Elsewhere, technology is being used to eradicate bias. Video hiring company HireVue showcased how sometimes AI can reinforce bias in organisations, because algorithms used for processes such as recruitment selection may be based on biased data.
Using video, it captures hundreds of data points from what the candidate said, their visual cues and responses, and analyses these against existing data on high performers.
“Even if you do a video to eradicate bias, managers still introduce bias in the way they evaluate it,” explained Dr Nathan Mondragon, HireVue’s chief psychologist. “They still make the same judgments they’d make in the first 90 seconds that they would in a face to face meeting.”
Our workforce doesn’t come to work to do HR, they have jobs, so we need to give them a frictionless workforce experience.” – Jason Averbrook, LeapGen
“Importantly, we can also remove the bias that can creep into AI and automation. So if we discover differences in scoring, for example, between male and female candidates based on previous hiring data – we could take this out so the algorithm is not unfair.” The result for employers is greater diversity but significantly reduced time spent screening candidates.
When it comes to getting the best out of existing employees, data plays a crucial role here, too.
“There’s so much data we could use to change people’s experience at work – but why use it after the fact?” said Maja Luckos, head of people and analytics at technology consulting company Capgemini.
“We’re in this era where your employee is also your client, it’s a consumer world. We’re always giving feedback to sites like TripAdvisor, yet we spend so much time at work and we’re only asked once a year how we feel.”
The company has recently piloted what it calls a “listening architecture” that tracks employee feedback in real time, rather than relying on an annual engagement survey.
A cross-functional team from across the organisation worked together to look at core HR processes, such as performance management, and how they could extract more regular feedback data from these activities so any issues could be addressed sooner rather than later.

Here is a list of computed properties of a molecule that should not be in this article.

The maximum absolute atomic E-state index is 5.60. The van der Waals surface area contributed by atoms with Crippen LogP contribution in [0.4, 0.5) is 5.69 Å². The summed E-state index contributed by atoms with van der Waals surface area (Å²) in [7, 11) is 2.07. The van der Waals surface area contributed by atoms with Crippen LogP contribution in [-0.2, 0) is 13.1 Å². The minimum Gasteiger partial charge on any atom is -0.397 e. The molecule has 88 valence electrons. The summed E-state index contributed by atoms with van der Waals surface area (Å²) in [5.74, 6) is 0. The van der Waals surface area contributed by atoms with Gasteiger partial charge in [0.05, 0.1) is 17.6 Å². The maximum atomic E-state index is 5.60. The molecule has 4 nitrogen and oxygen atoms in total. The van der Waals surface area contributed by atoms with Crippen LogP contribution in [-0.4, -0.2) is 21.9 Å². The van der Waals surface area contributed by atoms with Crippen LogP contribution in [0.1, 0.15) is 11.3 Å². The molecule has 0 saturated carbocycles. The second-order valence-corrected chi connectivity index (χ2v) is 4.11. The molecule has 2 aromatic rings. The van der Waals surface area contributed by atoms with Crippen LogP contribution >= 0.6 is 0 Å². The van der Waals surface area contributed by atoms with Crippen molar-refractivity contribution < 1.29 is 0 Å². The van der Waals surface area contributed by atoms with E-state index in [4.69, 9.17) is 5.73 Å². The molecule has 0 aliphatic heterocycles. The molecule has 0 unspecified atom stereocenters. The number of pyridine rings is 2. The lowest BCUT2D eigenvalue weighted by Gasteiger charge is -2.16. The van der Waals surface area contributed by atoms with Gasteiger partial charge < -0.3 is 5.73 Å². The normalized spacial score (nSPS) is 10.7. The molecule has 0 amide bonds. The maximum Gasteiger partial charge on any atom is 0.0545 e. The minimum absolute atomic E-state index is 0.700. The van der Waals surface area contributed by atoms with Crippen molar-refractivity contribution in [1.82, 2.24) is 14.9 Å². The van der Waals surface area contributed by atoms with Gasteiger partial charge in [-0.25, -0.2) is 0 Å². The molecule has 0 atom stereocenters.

“This has created a dialogue – the discussion can be anonymous or taken offline. Managers can use insights immediately, based on facts rather than opinions,” she added.
Transformation is everyone’s job
Closing UNLEASH, LeapGen’s Jason Averbrook, an expert on the future of work, said HR needed to stop assuming IT would drive the adoption of technology in their organisations.
“It’s not IT’s job to create that digital strategy, it’s everyone’s job. Why would we deploy any capability that’s not digital now? Companies don’t want to invest more money in tech for HR, they want to digitise processes, so HR needs to think about it differently.”
He explained how moving the focus towards a “digital workforce experience”, rolling out experiences, rather than transactions, would push forward HR’s case.
“Our workforce doesn’t come to work to do HR, they have jobs, so we need to give them a frictionless workforce experience. The right product, for the right people, at the right time, through the right channel.”
He concluded with a quote taken from Kay Boycott, CEO of charity Asthma UK, that “having a digital strategy will soon look as ridiculous as having an electricity strategy”.
For HR professionals questioning their progress in digital transformation, these words will provide food for thought.